Graduates, take a quick second to look at the people seated around you. As we all go off on our own paths next years, you’re probably thinking that this may very well be the last time you’ll see some of the faces in this room today. But in all honesty, I doubt this will be the last time our paths will cross. Looking into the future, I can’t wait for the days when we’ll go to the grocery store to pick up a bag of milk and it’ll say “made from Brandon’s heifers” right on the side, Jessi Zandbelt and Jaclyn Crump will be teaching our kids how to read and write, Bobby Walker will be in charge of a large garage, but I’m sure he’ll still find time to fix our diesel trucks, Nikola Hunter and Alexis Henderson will be working in the hospital looking after the sick, Lynnette Klein Boonschatte, or however you say her last name, will be tending to goats, Malerie Paterson will be putting an end to global warming and Kyle Dejong and I will be teaching your kids how to do their back floats, over at the Chesterville pool. I’m just kidding, I’m sure Kyle and I will find ourselves grownup jobs too, hopefully!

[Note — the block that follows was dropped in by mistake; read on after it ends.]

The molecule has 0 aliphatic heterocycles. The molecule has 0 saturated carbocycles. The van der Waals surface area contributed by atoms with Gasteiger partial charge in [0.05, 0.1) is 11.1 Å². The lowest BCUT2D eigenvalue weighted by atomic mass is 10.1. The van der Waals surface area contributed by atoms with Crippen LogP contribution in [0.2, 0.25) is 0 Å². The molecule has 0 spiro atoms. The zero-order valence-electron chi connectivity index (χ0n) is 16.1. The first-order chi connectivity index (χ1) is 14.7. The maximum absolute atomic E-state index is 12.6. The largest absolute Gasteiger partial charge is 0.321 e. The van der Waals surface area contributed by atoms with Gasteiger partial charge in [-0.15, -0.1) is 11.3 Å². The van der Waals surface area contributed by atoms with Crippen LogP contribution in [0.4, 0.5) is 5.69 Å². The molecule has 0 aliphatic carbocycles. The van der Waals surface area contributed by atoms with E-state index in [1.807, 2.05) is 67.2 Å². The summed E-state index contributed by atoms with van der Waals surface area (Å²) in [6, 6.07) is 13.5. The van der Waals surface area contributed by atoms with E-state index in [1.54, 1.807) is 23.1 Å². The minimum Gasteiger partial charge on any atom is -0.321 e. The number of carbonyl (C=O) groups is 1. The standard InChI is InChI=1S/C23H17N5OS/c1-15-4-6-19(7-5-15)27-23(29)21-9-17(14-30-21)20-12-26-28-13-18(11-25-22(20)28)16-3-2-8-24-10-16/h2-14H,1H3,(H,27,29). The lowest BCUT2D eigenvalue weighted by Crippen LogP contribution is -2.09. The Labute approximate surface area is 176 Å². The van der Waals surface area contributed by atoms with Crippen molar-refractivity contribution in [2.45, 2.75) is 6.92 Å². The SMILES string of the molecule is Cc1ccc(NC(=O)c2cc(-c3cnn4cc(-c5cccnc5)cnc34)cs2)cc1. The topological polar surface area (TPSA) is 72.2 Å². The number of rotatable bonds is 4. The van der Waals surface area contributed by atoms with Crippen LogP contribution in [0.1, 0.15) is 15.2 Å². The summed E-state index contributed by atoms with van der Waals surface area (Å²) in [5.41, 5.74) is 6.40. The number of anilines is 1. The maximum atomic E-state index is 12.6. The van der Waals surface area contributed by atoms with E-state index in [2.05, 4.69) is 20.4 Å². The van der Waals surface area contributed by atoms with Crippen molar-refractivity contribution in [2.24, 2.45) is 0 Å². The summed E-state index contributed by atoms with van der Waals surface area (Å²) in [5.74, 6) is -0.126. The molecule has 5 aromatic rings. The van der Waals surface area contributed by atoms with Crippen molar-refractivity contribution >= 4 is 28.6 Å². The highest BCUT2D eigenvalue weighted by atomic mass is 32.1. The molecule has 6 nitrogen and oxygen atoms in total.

But enough talk about the past and what is yet to come in the future; let’s focus on this moment right now! Class of 2017, today is the day that we graduate from this small rural school, basically situated in the middle of nowhere! And it is with great pleasure that I can finally stand up here and say, “Class of 2017, YOU WERE RIGHT! You were right that we would all one day graduate from high school”! Congratulations guys, and thank you!”